Posted by Wroskopos on June 30, 2009
The “burnt pathway”, the “burned road”. Doesn’t sound too good, does it?
Via Combusta is an important celestial area for astrology. It extends on the zodiac area between 15 degrees Libra and 15 degrees Scorpio. Is considered a gloomy, baleful area, often prognosticating bad luck and overall destruction to the question asked if a significator planet happens to be within those degrees in a Horary chart.
The two malefics are controlling its tolls, Saturn being in Exaltation in Libra and Mars is both Domicile and ruling the Triplicity in Scorpio. Additionally, the two luminaries suffer afflictions, as Sun is in Fall in Libra and Moon Falls in Scorpio, adding to an overall ominous combination.
An example to get the picture: Suppose you are under aged and your parents go on a short journey. A great opportunity for a party arises so you call friends in. Alas, two very mean guys show up too, both older and stronger than you and both the worst type of persons one can find. You are too weak to get rid of them or just hope nothing too bad will happen. So, the Malefics are having a party time at your expense and the two major forces, your parents (the luminaries), are away on a trip, unable to protect the house. Chances are, some very nasty things will happen.
In classical astrology, any planet on this part of the sky was supposed to be badly influenced and a barer of bad luck. Horary astrologers take great notice of whether the ascendant of the question or -worse- Moon herself lies in Via Combusta as it makes the chart difficult to interpret (positively at least).
As the moon is the most essential celestial body in Horary, is always considered a bad omen for the outcome or the interpretation of any question to find it on Via Combusta. Moon can’t perform properly here, is unlucky, distressed and unpredictable. We are warned by Lilly, Al Biruni and Bonatius to defer judgment when Moon is in Via Combusta as Moon is afflicted. Culpeper writes “beware of the end of Libra and the beginning of Scorpio” and Gadbury elaborates that “things go unluckily on and the astrologer should understand the question perfectly avoiding a poor judgment”.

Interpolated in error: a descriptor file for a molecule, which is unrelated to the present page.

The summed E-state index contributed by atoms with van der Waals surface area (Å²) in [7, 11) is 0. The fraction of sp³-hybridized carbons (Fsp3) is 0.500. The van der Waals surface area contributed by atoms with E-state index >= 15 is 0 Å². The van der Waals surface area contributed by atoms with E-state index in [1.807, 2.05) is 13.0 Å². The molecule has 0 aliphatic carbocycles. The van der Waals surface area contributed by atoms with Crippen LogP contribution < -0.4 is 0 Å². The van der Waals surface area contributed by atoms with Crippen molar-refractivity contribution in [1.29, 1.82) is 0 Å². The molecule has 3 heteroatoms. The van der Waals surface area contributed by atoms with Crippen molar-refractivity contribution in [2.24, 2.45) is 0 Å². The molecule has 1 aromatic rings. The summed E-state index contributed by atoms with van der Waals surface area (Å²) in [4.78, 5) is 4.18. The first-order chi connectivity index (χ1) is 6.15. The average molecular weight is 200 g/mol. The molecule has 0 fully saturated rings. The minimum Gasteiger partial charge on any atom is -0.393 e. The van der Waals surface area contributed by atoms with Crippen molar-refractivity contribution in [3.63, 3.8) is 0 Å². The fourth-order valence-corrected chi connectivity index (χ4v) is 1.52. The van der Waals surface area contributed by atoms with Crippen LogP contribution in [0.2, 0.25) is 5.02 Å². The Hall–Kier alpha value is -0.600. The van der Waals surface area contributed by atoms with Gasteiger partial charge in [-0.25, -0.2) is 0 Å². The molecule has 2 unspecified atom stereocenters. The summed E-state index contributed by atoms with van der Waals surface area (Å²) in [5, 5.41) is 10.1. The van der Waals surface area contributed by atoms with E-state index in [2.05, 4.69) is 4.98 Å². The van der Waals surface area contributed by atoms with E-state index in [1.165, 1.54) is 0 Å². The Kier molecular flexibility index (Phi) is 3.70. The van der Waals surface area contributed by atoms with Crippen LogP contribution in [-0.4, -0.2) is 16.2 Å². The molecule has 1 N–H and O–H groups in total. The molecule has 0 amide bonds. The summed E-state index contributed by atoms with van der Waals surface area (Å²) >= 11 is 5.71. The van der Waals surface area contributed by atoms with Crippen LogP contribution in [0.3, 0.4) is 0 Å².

So far, every time I have seen a Moon in Via Combusta, with the exception of being right on Spica (an oasis of good luck in the burned road, posited on about 25th degrees of Libra), proves to give a negative outcome for the question.
Caution here: not a negative “answer” necessarily, a negative “outcome”.
Concerning Horary charts, the ascendant on Via Combusta renders the Querent on unlucky terms. May just be scared and expecting a disaster or can pretty much already experiencing that disaster, especially if his Significator planet also treads the burnt way. The rest of the planets are not that important, unless they are significators able to perform in the particular question.
In certain questions, such as pregnancy ones, Moon on Via Combusta can give a detrimental outcome. Remember here that when moon enters Scorpio it also enters its own fall. Finding for example a child’s significator or the moon in Via Combusta and Scorpio, assuming that we have no -extremely- strong positive indications pointing to a different outcome, it can show us an abortion or literally a fall of the child, a miscarriage. Please, do not jump in conclusions by merely seeing a single significator on Via Combusta. You should consider the overall testimonies of the chart, given by the receptions, houses and aspects.
What could add more jinx-factor to a chart apart a significator or the moon herself on Via Combusta? Well, we still have the Nodes of the Moon. Either North or South, they both will bring an unlucky or downright disastrous incident. Even more so, if the are in conjunction bodily, by parallel or antiscia with our Moon or our Significators. Nodes however have this jinxy influence on their own and they deserve their own article in the future.
A legitimate question is whether Via Combusta still lies in the same degrees it did in ancient and medieval times. Precession of the equinoxes has moved the signs forward on the ecliptic and so today’s Via appears in different degrees than it did in Ptolemy’s or Lilly’s times. Using sidereal charts in comparison to tropical ones, we can see that the ‘burned way’ today lies between Scorpio and Sagittarius. As a result, using sidereal charts for Horary will give us completely different Via Combusta degrees and therefore different interpretations. Which is the correct approach?
Having in mind precession, I study whether the ill influence of the Via is based upon its position on the ecliptic or somewhere beyond, and I believe that it still is in relatively the same position in relation to earth that it used to occupy two thousand years ago and therefore, still giving the same results it used to give in medieval times by using tropical geocentric charts.